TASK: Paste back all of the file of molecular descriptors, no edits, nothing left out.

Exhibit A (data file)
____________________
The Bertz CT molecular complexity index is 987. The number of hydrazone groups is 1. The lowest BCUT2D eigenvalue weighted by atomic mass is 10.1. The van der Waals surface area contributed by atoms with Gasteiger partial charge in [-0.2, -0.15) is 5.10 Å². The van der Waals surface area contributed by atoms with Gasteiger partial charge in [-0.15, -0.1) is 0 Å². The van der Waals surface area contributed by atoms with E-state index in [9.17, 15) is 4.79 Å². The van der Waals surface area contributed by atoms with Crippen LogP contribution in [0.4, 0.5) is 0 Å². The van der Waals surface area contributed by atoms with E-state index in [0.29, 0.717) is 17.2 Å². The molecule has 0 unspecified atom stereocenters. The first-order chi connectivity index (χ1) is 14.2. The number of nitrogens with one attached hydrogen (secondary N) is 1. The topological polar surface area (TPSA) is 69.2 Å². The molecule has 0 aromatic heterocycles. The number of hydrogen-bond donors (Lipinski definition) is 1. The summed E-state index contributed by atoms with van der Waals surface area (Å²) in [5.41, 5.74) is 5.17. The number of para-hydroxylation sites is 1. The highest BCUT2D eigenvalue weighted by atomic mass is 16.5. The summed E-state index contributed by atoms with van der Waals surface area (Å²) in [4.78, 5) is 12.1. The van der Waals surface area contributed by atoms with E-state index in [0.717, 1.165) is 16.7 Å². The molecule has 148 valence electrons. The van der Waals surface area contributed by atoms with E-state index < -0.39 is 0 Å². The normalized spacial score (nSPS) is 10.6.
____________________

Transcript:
The Bertz CT molecular complexity index is 987. The number of hydrazone groups is 1. The lowest BCUT2D eigenvalue weighted by atomic mass is 10.1. The van der Waals surface area contributed by atoms with Gasteiger partial charge in [-0.2, -0.15) is 5.10 Å². The van der Waals surface area contributed by atoms with Gasteiger partial charge in [-0.15, -0.1) is 0 Å². The van der Waals surface area contributed by atoms with E-state index in [9.17, 15) is 4.79 Å². The van der Waals surface area contributed by atoms with Crippen LogP contribution in [0.4, 0.5) is 0 Å². The van der Waals surface area contributed by atoms with E-state index in [0.29, 0.717) is 17.2 Å². The molecule has 0 unspecified atom stereocenters. The first-order chi connectivity index (χ1) is 14.2. The number of nitrogens with one attached hydrogen (secondary N) is 1. The topological polar surface area (TPSA) is 69.2 Å². The molecule has 0 aromatic heterocycles. The number of hydrogen-bond donors (Lipinski definition) is 1. The summed E-state index contributed by atoms with van der Waals surface area (Å²) in [5.41, 5.74) is 5.17. The number of para-hydroxylation sites is 1. The highest BCUT2D eigenvalue weighted by atomic mass is 16.5. The summed E-state index contributed by atoms with van der Waals surface area (Å²) in [4.78, 5) is 12.1. The van der Waals surface area contributed by atoms with E-state index in [0.717, 1.165) is 16.7 Å². The molecule has 148 valence electrons. The van der Waals surface area contributed by atoms with E-state index < -0.39 is 0 Å². The normalized spacial score (nSPS) is 10.6.